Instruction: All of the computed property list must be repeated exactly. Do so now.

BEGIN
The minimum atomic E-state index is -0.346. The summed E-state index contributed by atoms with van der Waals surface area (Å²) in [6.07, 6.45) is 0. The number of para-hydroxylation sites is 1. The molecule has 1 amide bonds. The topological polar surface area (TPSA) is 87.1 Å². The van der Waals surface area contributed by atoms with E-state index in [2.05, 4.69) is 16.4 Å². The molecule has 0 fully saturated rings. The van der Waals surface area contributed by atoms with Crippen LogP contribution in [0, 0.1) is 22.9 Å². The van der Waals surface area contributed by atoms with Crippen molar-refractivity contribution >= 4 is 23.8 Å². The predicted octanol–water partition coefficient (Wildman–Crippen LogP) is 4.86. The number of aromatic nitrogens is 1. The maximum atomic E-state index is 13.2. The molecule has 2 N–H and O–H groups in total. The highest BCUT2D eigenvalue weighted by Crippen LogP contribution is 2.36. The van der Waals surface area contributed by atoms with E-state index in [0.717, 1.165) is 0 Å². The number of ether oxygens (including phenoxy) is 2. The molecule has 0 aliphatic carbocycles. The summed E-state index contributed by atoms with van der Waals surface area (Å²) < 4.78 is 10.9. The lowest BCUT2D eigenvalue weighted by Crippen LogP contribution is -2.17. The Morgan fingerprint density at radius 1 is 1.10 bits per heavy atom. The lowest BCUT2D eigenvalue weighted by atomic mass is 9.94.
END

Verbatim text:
The minimum atomic E-state index is -0.346. The summed E-state index contributed by atoms with van der Waals surface area (Å²) in [6.07, 6.45) is 0. The number of para-hydroxylation sites is 1. The molecule has 1 amide bonds. The topological polar surface area (TPSA) is 87.1 Å². The van der Waals surface area contributed by atoms with E-state index in [2.05, 4.69) is 16.4 Å². The molecule has 0 fully saturated rings. The van der Waals surface area contributed by atoms with Crippen LogP contribution in [0, 0.1) is 22.9 Å². The van der Waals surface area contributed by atoms with Crippen molar-refractivity contribution >= 4 is 23.8 Å². The predicted octanol–water partition coefficient (Wildman–Crippen LogP) is 4.86. The number of aromatic nitrogens is 1. The maximum atomic E-state index is 13.2. The molecule has 2 N–H and O–H groups in total. The highest BCUT2D eigenvalue weighted by Crippen LogP contribution is 2.36. The van der Waals surface area contributed by atoms with E-state index in [0.717, 1.165) is 0 Å². The number of ether oxygens (including phenoxy) is 2. The molecule has 0 aliphatic carbocycles. The summed E-state index contributed by atoms with van der Waals surface area (Å²) < 4.78 is 10.9. The lowest BCUT2D eigenvalue weighted by Crippen LogP contribution is -2.17. The Morgan fingerprint density at radius 1 is 1.10 bits per heavy atom. The lowest BCUT2D eigenvalue weighted by atomic mass is 9.94.